It simply means exaggeration.
- I have a ton of things to do when I get home.
- Irony: The use of words to convey the opposite of their literal meaning. Also, a statement or situation where the meaning is contradicted by the appearance or presentation of the idea.
- “Oh, I love spending big bucks,” said my dad, a notorious penny pincher.
- Litotes: A figure of speech consisting of an understatement in which an affirmative is expressed by negating its opposite.
- A million dollars is no small chunk of change.
- Metaphor: An implied comparison between two dissimilar things that have something in common.
Metaphor refers to when one thing is equated with another (not related, but have some common ground; that common ground is supposed to give understanding)
- “All the world’s a stage.”
- Love is a rose. (Meaning: Love looks nice, like a rose, but it can hurt, like the thorns of a rose.)
- You are the wind beneath my wings. (Meaning: You make me feel “up” (happy), like the wind makes wings go up.)
- “She was fishing for compliments.” (Meaning: The woman isn’t literally casting a lure to hook compliments out of the ocean. Rather, it’s a dead metaphor used to signify a desire for accolades.)
- “Success is a sense of achievement; it is not an illegitimate child.” (Meaning: This saying reinforces the belief that everyone wants to take credit for success, but no one wants to take responsibility for their failings.)
- “He broke my heart.” (Meaning: Your heart isn’t literally broken; you’re just feeling hurt and sad.)
- “You light up my life.” (Meaning: Of course, no one can provide physical light. This expression is simply saying that someone brings them joy.)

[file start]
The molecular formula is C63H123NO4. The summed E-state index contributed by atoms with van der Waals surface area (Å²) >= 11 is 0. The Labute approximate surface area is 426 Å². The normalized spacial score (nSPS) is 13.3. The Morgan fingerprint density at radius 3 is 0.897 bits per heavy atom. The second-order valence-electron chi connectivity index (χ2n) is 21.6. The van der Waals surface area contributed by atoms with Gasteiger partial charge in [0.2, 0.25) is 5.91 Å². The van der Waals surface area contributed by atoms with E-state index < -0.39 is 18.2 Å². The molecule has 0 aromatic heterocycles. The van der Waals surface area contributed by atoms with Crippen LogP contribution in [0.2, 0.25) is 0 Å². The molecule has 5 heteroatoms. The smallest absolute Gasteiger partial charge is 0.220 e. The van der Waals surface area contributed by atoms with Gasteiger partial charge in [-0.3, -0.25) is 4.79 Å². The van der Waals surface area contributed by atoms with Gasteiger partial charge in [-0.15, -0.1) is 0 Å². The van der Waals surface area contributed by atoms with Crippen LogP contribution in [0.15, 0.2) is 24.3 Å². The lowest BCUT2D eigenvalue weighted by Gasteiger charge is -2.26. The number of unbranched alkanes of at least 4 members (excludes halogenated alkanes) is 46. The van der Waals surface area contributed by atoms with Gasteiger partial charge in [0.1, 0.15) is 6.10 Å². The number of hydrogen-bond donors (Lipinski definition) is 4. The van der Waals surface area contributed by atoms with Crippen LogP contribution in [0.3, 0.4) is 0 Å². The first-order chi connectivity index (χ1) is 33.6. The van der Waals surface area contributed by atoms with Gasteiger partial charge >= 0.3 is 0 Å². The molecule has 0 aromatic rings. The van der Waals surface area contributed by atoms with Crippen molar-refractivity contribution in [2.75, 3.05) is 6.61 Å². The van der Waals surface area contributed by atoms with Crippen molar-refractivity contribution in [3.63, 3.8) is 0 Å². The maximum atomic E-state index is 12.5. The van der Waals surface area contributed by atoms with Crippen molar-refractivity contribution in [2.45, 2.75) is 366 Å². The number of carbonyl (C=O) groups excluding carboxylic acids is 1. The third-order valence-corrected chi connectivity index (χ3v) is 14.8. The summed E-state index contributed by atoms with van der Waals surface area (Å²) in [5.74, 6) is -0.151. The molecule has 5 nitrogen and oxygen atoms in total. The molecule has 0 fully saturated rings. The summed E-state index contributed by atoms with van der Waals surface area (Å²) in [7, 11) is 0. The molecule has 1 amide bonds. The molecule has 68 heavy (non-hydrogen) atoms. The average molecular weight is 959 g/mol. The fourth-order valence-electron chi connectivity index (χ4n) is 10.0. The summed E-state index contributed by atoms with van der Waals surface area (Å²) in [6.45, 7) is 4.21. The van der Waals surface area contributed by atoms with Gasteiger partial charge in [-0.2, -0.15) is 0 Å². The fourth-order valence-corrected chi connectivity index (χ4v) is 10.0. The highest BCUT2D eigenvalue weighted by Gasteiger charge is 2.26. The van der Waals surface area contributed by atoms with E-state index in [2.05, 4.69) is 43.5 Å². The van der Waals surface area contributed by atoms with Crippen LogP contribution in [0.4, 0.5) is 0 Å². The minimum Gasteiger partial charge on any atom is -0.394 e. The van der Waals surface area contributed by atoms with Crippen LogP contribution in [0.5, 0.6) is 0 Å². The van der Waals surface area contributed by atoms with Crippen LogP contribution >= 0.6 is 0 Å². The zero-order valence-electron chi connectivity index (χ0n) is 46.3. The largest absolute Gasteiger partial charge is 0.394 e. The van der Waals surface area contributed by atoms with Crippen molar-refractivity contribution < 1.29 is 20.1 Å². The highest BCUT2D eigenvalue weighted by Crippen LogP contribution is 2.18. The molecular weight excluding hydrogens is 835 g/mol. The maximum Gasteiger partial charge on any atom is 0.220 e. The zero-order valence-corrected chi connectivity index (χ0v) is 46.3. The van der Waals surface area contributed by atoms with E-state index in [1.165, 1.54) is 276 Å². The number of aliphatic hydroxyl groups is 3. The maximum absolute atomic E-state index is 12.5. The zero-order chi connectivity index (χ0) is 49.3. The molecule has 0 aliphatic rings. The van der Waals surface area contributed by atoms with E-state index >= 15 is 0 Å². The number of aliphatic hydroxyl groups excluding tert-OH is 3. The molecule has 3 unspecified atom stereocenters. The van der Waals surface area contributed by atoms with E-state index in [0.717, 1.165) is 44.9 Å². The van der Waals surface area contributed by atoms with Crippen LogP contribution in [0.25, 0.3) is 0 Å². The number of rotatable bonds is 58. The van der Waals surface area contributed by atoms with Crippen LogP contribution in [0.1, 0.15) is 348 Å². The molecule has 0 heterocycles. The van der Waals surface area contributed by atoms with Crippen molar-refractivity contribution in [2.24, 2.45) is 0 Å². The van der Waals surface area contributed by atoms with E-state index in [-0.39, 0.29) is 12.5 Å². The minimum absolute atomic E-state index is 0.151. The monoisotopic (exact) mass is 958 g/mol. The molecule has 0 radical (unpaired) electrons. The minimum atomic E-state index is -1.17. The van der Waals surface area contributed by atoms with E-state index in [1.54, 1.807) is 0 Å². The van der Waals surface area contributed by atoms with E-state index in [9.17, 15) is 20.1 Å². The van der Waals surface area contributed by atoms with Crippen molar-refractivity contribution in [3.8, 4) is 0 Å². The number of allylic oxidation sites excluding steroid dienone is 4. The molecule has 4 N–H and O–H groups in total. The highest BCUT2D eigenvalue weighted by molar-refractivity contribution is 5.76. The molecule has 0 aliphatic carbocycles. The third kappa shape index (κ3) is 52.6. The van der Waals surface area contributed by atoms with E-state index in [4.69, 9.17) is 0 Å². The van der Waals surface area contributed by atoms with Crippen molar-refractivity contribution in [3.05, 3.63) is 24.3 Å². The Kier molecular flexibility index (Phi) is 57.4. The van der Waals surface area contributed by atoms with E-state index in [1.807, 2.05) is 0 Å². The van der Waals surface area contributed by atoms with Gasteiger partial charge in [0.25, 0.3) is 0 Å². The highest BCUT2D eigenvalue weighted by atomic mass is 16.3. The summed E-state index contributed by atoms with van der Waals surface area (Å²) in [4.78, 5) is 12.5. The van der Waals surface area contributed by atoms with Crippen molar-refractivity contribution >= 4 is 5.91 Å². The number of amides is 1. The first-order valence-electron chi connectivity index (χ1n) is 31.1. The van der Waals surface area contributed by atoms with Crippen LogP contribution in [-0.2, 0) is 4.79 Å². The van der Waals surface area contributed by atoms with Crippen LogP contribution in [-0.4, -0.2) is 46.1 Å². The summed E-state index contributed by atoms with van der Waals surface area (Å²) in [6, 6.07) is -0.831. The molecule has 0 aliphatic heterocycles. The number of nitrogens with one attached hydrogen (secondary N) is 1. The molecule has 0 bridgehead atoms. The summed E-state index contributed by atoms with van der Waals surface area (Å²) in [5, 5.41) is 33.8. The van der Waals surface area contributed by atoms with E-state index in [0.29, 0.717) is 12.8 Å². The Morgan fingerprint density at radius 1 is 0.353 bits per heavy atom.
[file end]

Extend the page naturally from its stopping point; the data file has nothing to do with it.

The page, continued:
- “It’s raining men. Hallelujah!” (Meaning: No, men don’t literally pour from the sky. This simply indicates that a lucky lady has a lot of male suitors.)
- “Time is a thief.” (Meaning: Fortunately, time doesn’t put on a ski mask and lurk around dark corners. This metaphor illustrates the point that time seems to pass quickly and our lives flash by.)
- Metonymy: A figure of speech in a word or phrase is substituted for another with which it’s closely associated; also, the rhetorical strategy of describing something indirectly by referring to things around it.
- “That stuffed suit with the briefcase is a poor excuse for a salesman,” the manager said angrily.
- Onomatopoeia: The use of words that imitate the sounds associated with the objects or actions they refer to.
- The clap of thunder went bang and scared my poor dog.
- Oxymoron: A figure of speech in which incongruous or contradictory terms appear side by side.
- “He popped the jumbo shrimp in his mouth.”
- Paradox: A statement that appears to contradict itself.
- “This is the beginning of the end,” said Eeyore, always the pessimist.
- Personification: A figure of speech in which an inanimate object or abstraction is endowed with human qualities or abilities.
- That kitchen knife will take a bite out of your hand if you don’t handle it safely.
- Pun: A play on words, sometimes on different senses of the same word and sometimes on the similar sense or sound of different words.
- Jessie looked up from her breakfast and said, “A boiled egg every morning is hard to beat.”
- Simile: A stated comparison (usually formed with “like” or “as”) between two fundamentally dissimilar things that have certain qualities in common.
- Roberto was white as a sheet after he walked out of the horror movie.
See Also: Identifying Figures Of Speech
- Synecdoche: A figure of speech in which a part is used to represent the whole.
- Tina is learning her ABC’s in preschool.
- Understatement: A figure of speech in which a writer or speaker deliberately makes a situation seem less important or serious than it is.
- “You could say Babe Ruth was a decent ballplayer,” the reporter said with a wink.